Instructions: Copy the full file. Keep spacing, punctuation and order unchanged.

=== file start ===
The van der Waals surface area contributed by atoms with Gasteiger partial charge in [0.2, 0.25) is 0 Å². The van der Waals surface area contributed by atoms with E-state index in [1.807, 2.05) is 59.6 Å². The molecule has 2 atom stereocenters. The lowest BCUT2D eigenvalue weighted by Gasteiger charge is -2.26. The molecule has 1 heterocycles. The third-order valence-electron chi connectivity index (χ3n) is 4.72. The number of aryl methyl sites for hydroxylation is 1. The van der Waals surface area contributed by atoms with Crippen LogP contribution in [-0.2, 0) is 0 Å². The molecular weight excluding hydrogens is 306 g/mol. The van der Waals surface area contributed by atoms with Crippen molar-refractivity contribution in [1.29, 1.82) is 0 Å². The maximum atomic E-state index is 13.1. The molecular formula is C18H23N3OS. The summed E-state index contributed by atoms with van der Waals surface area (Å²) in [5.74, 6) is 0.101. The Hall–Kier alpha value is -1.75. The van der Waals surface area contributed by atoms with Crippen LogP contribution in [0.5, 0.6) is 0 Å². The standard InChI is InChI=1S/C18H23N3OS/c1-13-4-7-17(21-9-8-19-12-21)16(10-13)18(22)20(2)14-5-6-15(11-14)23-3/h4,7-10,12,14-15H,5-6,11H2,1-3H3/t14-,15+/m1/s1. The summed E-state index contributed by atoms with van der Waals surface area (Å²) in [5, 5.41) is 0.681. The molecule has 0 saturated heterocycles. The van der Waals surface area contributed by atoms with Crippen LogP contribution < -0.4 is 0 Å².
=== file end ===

The van der Waals surface area contributed by atoms with Gasteiger partial charge in [0.2, 0.25) is 0 Å². The van der Waals surface area contributed by atoms with E-state index in [1.807, 2.05) is 59.6 Å². The molecule has 2 atom stereocenters. The lowest BCUT2D eigenvalue weighted by Gasteiger charge is -2.26. The molecule has 1 heterocycles. The third-order valence-electron chi connectivity index (χ3n) is 4.72. The number of aryl methyl sites for hydroxylation is 1. The van der Waals surface area contributed by atoms with Crippen LogP contribution in [-0.2, 0) is 0 Å². The molecular weight excluding hydrogens is 306 g/mol. The van der Waals surface area contributed by atoms with Crippen molar-refractivity contribution in [1.29, 1.82) is 0 Å². The maximum atomic E-state index is 13.1. The molecular formula is C18H23N3OS. The summed E-state index contributed by atoms with van der Waals surface area (Å²) in [5.74, 6) is 0.101. The Hall–Kier alpha value is -1.75. The van der Waals surface area contributed by atoms with Crippen LogP contribution in [0.5, 0.6) is 0 Å². The standard InChI is InChI=1S/C18H23N3OS/c1-13-4-7-17(21-9-8-19-12-21)16(10-13)18(22)20(2)14-5-6-15(11-14)23-3/h4,7-10,12,14-15H,5-6,11H2,1-3H3/t14-,15+/m1/s1. The summed E-state index contributed by atoms with van der Waals surface area (Å²) in [5, 5.41) is 0.681. The molecule has 0 saturated heterocycles. The van der Waals surface area contributed by atoms with Crippen LogP contribution < -0.4 is 0 Å².